PEN Presents: L.A. Noir
PEN America is honored to present Los Angeles author and editor David L. Ulin on the publication of his psychological thriller, Thirteen Question Method. David will be joined by friends and fellow writers who have made a special art of writing Los Angeles—the capital of noir—including Tod Goldberg, Steph Cha, and Rachel Howzell Hall. Join us for a discussion of the past and future of crime fiction and its deep connections with the landscapes of Hollywood, Palm Springs, South L.A., and the many beaches, highways, and foothills of our City of Angels.
This free program is co-presented by Second Home Hollywood, and will be followed by Q&A and a book signing.
David L. Ulin is the author or editor of nearly twenty books, including Sidewalking: Coming to Terms with Los Angeles, shortlisted for the PEN/Diamonstein-Spielvogel Award for the Art of the Essay; The Lost Art of Reading: Books and Resistance in a Troubled Time, and Writing Los Angeles: A Literary Anthology, which won a California Book Award. He’s also the editor of Library of America’s Didion: The 1960s & 1970s and Didion: The 1980s and 90s. Thirteen Question Method is his latest book. The former book editor and book critic of the Los Angeles Times, he has written for The Atlantic, Harper’s, The New York Times, Zyzzyva, and The Paris Review. He is a Professor of English at the University of Southern California, where he edits the journal Air/Light.
Tod Goldberg is the author of more than a dozen books, including the newly released Gangsters Don’t Die, the conclusion to the acclaimed Gangsterland trilogy, and The Low Desert: Gangster Stories, named a Southwest Book of the Year and a finalist for several literary prizes. He lives in Indio, California, where he directs the low-residency MFA in creative writing and writing for the performing arts at the University of California, Riverside.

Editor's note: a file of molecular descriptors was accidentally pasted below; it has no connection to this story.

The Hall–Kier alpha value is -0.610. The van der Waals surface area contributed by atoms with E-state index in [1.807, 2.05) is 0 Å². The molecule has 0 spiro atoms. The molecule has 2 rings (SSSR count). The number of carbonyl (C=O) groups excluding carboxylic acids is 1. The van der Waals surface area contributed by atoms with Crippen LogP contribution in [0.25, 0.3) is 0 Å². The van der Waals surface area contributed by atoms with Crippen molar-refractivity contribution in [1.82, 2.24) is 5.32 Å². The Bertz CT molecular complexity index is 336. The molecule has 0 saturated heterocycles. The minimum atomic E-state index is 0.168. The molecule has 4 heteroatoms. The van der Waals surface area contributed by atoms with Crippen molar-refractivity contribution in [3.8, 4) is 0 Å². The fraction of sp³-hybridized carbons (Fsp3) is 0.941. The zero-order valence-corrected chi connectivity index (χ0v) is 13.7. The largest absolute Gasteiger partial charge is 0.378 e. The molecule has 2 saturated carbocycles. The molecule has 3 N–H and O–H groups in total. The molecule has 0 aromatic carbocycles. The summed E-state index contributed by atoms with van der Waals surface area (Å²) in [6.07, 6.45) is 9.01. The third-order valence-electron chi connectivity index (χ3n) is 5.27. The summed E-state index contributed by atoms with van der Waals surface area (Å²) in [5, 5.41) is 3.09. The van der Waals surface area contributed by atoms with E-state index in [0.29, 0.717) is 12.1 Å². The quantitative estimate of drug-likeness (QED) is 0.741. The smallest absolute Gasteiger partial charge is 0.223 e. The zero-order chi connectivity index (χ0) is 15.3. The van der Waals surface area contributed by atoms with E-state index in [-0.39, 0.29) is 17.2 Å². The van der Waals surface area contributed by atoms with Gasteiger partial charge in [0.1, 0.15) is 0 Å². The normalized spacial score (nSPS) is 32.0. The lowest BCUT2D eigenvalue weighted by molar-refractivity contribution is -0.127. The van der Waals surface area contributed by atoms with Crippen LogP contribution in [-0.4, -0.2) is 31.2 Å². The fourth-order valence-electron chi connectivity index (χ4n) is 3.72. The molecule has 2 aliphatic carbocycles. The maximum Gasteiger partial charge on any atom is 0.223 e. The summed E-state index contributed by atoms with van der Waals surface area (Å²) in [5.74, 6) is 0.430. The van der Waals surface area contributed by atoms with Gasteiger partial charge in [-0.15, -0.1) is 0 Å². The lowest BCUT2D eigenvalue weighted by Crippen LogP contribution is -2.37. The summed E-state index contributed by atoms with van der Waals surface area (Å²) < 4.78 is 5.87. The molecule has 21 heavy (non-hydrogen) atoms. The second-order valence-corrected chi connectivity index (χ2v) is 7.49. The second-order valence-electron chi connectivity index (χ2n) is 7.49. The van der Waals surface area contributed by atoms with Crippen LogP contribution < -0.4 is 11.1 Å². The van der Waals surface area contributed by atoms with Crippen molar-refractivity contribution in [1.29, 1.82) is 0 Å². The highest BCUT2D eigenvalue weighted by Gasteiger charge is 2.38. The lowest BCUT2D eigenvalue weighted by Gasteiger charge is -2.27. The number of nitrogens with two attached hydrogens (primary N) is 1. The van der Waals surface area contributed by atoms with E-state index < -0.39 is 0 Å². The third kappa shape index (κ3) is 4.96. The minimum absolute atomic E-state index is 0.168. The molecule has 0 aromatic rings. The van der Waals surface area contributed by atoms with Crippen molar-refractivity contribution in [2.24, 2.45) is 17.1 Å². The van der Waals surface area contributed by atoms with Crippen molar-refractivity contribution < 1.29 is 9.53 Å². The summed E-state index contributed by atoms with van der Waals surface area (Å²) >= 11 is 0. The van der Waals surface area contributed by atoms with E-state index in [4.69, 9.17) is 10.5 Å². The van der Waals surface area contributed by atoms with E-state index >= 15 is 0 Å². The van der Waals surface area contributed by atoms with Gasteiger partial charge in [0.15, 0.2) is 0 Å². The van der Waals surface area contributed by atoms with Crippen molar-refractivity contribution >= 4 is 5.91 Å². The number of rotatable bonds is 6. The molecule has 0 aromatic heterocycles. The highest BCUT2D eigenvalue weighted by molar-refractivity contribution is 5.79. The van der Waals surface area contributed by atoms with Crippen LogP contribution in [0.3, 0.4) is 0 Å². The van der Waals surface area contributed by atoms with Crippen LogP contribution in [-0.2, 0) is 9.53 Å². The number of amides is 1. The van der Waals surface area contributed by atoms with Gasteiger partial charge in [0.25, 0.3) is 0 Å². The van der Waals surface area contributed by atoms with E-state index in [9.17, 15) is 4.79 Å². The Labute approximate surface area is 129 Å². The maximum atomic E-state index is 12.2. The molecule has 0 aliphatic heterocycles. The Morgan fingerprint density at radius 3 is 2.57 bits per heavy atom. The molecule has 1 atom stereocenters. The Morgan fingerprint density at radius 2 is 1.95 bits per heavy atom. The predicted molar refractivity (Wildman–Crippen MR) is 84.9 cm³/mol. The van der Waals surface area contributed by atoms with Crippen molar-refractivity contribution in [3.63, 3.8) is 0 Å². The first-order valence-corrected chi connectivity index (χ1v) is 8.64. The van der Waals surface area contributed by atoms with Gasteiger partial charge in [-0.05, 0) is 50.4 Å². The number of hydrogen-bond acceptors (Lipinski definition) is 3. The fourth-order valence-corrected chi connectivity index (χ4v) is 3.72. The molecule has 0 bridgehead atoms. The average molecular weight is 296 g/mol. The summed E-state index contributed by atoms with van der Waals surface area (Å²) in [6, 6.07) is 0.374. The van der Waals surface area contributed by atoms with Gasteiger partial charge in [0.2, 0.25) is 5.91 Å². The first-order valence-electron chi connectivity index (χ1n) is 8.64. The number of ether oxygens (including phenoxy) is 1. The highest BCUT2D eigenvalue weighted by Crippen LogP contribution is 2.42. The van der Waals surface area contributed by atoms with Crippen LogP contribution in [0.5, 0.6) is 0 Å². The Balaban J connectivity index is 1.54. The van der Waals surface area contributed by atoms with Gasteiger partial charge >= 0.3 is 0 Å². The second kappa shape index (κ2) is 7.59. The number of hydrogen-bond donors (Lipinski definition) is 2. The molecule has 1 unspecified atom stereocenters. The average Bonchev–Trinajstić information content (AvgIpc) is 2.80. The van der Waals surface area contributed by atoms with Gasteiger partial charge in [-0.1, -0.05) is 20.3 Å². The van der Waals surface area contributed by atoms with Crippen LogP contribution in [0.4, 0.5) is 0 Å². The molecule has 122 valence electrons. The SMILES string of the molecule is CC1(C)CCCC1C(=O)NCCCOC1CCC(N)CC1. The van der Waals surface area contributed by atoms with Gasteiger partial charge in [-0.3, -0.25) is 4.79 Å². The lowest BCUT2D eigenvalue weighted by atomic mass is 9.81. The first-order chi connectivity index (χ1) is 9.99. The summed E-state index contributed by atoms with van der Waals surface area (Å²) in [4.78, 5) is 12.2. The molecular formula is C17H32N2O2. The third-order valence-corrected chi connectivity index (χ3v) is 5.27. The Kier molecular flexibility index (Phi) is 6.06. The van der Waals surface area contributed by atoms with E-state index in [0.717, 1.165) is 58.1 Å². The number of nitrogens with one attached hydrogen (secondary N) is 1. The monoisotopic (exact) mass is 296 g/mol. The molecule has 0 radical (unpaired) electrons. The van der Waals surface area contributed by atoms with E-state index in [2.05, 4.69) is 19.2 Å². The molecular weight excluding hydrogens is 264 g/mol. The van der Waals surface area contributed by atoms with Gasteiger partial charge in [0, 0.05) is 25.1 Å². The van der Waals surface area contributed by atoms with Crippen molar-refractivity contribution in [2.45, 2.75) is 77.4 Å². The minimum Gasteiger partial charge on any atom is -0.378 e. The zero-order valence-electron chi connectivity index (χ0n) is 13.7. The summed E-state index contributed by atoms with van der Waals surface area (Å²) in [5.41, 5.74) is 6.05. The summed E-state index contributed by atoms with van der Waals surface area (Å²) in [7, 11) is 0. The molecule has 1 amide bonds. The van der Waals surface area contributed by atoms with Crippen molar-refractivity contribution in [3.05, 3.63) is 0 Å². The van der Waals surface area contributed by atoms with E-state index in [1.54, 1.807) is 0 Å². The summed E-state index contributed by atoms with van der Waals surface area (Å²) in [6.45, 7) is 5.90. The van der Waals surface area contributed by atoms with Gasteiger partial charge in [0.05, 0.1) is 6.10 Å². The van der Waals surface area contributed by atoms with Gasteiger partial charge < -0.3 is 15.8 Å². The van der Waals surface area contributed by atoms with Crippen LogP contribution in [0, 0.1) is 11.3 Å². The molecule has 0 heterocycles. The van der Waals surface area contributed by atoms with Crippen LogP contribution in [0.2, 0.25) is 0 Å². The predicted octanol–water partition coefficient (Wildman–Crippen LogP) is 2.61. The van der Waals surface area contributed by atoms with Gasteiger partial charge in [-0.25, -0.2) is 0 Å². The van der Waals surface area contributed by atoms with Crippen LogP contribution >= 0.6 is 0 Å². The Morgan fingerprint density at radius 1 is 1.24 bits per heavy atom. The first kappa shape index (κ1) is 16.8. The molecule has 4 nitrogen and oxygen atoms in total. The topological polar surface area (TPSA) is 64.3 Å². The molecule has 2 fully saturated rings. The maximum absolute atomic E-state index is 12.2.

Steph Cha is the author of Your House Will Pay, winner of the Los Angeles Times Book Prize and the California Book Award, and the Juniper Song crime trilogy. She’s a critic whose work has appeared in the Los Angeles Times, USA Today, and the Los Angeles Review of Books, where she served as noir editor, and is the current series editor of the Best American Mystery & Suspense anthology. A native of the San Fernando Valley, she lives in Los Angeles with her family.
Rachel Howzell Hall is the author of twelve novels, including the bestselling thrillers What Never
Happened, We Lie Here and multiple award-nominated These Toxic Things and And Now She’s
Gone. A Los Angeles native, Rachel is a former member of the board of directors for Mystery
Writers of America and was a featured writer on NPR’s acclaimed “Crime in the City” series and
the National Endowment for the Arts weekly podcast.